Women are expected to braid their hair in the public, when the Pandavas have lost in the game of dice, according to the Kauravas, the pandavas and Draupadi became their slaves. When Draupadi was called for, she rejected to come into the public. She felt that she doesn’t have to oblige to the command of Duryodhana. She perhaps would have yelled who the hell is Yudhistira to bet me in the game. She refused to come into the public place, which reminds us of Vasthi who was very bold enough to say that she does not want to accept the command of the King. Draupadi’s rejection resulted in being dragged by her hair into the assembly and was unclothed by Dhushasana. She might have shouted Dhushasana, is it not because you are ‘Duh (tough)’ and your shasanas (ruler) are dusht (bad), that you are named ‘Dushasana’ (tough ruler)? And then she cries to Lord Krishna and she was rescued but she does not stop there. She would have definitely yelled aloud, questioned the credibility of her husbands and would have instigated them to take an oath against those who have caused injustice to her. She doesn’t lose her voice, doesn’t lose her command over herself and lashes out at the men of the assembly. “I won’t rest until the blood of the sinning Duchashanans and Duriyodhanan have caressed my hair. Until that day comes, my hair shall remain the way it does today, unbraided, uncared for just like I am today.”  Her refusal to braid her hair is the weapon that she has used to destroy the “powerful”. The powerful who are arrogant due to their power, powerful who are proud due to their status and the powerful who forget human values.

Intercession and confrontation:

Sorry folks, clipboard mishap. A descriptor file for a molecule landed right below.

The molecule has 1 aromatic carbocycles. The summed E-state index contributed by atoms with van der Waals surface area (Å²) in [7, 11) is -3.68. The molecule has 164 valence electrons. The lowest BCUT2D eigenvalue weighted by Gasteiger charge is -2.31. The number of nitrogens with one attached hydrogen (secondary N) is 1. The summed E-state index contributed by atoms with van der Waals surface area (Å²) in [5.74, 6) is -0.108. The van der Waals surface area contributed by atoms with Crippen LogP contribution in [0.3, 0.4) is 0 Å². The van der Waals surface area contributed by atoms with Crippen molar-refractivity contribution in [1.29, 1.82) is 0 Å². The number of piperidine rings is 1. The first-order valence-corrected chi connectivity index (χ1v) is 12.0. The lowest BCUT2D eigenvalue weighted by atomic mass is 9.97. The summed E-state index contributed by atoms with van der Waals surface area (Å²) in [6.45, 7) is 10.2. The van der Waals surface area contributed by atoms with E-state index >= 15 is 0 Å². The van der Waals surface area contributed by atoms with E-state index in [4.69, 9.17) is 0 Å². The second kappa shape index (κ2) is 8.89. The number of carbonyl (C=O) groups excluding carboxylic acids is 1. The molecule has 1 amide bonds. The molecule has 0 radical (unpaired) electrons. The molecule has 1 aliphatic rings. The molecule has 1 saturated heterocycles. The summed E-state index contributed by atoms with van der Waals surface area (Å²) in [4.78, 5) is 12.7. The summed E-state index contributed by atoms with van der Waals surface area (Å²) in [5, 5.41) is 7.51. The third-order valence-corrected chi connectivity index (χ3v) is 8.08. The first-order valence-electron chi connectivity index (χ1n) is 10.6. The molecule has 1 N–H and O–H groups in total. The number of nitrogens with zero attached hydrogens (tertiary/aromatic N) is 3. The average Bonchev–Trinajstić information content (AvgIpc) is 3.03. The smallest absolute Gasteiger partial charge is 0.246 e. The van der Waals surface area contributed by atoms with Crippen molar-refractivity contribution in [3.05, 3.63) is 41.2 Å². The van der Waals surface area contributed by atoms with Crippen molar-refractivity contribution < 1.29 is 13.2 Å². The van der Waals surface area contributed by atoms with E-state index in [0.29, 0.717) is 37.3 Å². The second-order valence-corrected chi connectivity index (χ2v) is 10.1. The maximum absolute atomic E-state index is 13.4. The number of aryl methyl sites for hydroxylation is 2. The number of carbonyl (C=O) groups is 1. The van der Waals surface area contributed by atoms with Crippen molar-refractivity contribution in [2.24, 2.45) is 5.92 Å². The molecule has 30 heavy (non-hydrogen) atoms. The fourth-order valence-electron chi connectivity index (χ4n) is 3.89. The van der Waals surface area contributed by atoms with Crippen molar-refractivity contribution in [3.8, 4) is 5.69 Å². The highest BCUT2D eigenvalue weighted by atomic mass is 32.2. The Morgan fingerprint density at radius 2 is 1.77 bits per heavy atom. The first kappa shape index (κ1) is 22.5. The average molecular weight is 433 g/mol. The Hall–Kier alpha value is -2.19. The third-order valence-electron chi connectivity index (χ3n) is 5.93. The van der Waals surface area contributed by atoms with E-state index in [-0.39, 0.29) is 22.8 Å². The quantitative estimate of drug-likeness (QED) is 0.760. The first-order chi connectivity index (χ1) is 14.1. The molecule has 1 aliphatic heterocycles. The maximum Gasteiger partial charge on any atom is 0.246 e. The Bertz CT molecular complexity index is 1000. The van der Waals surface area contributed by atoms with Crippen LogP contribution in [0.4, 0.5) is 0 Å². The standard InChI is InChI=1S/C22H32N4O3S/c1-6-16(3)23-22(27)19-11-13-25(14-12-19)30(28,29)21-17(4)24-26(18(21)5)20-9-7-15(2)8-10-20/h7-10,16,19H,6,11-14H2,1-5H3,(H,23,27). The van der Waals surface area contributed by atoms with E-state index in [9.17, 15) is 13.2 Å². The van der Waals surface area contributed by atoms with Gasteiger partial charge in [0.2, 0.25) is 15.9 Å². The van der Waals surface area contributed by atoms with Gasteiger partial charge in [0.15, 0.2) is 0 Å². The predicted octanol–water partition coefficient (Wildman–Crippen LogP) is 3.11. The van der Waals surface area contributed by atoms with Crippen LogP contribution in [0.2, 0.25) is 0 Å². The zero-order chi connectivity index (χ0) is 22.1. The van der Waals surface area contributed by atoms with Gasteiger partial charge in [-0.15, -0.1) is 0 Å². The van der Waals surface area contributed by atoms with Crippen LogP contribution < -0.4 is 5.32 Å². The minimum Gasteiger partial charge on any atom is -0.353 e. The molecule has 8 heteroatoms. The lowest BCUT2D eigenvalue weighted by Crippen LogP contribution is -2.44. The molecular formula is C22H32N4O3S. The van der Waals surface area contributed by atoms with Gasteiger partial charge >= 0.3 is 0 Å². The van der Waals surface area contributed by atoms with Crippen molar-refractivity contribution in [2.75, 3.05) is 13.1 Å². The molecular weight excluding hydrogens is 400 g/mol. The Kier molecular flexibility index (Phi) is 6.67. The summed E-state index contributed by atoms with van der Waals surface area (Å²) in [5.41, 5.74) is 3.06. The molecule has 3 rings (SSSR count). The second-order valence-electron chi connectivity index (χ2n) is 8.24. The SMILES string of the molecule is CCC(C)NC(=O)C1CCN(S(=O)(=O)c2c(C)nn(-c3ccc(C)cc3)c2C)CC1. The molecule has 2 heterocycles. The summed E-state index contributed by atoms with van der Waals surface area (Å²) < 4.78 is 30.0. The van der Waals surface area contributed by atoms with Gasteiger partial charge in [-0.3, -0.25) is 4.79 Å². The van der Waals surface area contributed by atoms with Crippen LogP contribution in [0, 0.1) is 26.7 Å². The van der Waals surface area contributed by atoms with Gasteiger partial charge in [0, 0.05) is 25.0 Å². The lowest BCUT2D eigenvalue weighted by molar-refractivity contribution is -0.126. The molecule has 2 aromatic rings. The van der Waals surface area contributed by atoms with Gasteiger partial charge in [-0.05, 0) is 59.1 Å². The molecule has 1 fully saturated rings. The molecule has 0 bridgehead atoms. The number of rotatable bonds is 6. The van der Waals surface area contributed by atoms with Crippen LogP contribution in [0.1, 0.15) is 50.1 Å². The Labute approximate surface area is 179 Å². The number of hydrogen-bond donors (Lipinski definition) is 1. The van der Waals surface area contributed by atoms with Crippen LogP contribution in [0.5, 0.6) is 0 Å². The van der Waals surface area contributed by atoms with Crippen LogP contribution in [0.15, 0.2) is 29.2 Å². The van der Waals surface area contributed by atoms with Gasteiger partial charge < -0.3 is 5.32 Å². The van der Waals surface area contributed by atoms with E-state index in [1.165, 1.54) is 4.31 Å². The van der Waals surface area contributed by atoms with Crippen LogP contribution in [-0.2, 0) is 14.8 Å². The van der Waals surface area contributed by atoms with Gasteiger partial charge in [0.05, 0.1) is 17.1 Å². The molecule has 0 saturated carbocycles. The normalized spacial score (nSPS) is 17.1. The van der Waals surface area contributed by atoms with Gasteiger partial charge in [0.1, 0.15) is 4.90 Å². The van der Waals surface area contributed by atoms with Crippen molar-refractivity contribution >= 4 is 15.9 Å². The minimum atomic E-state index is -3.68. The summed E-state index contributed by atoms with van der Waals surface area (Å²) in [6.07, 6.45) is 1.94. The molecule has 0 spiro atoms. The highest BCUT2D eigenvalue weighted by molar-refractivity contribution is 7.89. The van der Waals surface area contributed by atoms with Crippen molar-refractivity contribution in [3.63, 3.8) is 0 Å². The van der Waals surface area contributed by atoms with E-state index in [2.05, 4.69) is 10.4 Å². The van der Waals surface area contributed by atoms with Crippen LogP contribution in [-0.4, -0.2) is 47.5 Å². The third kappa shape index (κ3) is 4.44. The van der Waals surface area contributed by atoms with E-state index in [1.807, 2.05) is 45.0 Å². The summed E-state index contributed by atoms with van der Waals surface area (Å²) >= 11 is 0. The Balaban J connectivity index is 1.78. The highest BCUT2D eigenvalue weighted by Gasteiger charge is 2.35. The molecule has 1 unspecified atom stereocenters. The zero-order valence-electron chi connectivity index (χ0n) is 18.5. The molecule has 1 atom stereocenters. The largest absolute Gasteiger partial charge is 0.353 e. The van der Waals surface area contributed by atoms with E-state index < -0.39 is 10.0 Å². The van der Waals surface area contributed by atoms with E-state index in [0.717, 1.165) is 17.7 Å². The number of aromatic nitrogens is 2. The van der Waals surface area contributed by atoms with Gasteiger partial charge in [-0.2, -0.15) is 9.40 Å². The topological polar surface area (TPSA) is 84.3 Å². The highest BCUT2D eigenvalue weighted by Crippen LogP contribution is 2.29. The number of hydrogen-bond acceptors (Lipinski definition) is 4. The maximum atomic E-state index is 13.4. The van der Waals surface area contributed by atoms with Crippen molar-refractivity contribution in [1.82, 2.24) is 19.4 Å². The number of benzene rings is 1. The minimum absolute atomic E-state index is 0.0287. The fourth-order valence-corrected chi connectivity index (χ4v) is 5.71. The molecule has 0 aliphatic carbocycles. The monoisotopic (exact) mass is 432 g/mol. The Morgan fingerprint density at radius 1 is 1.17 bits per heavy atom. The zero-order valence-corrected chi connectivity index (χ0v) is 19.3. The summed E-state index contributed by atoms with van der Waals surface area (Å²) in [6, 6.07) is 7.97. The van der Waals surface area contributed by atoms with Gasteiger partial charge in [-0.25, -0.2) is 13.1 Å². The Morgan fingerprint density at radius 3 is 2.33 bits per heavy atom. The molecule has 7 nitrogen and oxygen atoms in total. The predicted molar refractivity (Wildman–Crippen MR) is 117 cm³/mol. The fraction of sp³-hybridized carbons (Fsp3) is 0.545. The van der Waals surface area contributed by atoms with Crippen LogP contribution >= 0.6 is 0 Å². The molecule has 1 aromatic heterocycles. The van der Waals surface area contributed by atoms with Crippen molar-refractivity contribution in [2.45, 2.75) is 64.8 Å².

These two women have used two different mode of communication and ensured that justice is restored, peace is rebuilt, and life is celebrated. Rizpah used intercession as a mode of communication through which she communicated to God, and to the people around. Rizpah took sackcloth and spread it out for herself to the rock.” Some Bible scholars believe that Rizpah fashioned a sort of tent for herself, perhaps large enough to cover those seven decaying bodies as well.  The Hebrew rendered “she stretched a sack cloth to a rock” This expression is also found in Isaiah 30: 29 and 51:1. In Isaiah 30:29, Rock is God and in Isaiah51:1, Rock refers to ancestors, the parents of Israel. I would like to go along with Monica Melanchthon who concludes from these two passages that Rizpah the mother and Rizpah the aunt has stretched out her sackcloth and is interceding and praying to the rock meaning God and the ancestors. Rizpah’s spirituality has gained justice for her, peace for the dead ones. Non-burial and improper burial is shameful and as it brings divine judgment, her determination to remove the shame from the family has put the king to shame, who was forced to move from his place and entered into the space of Rizpah and offered proper burial to the dead ones.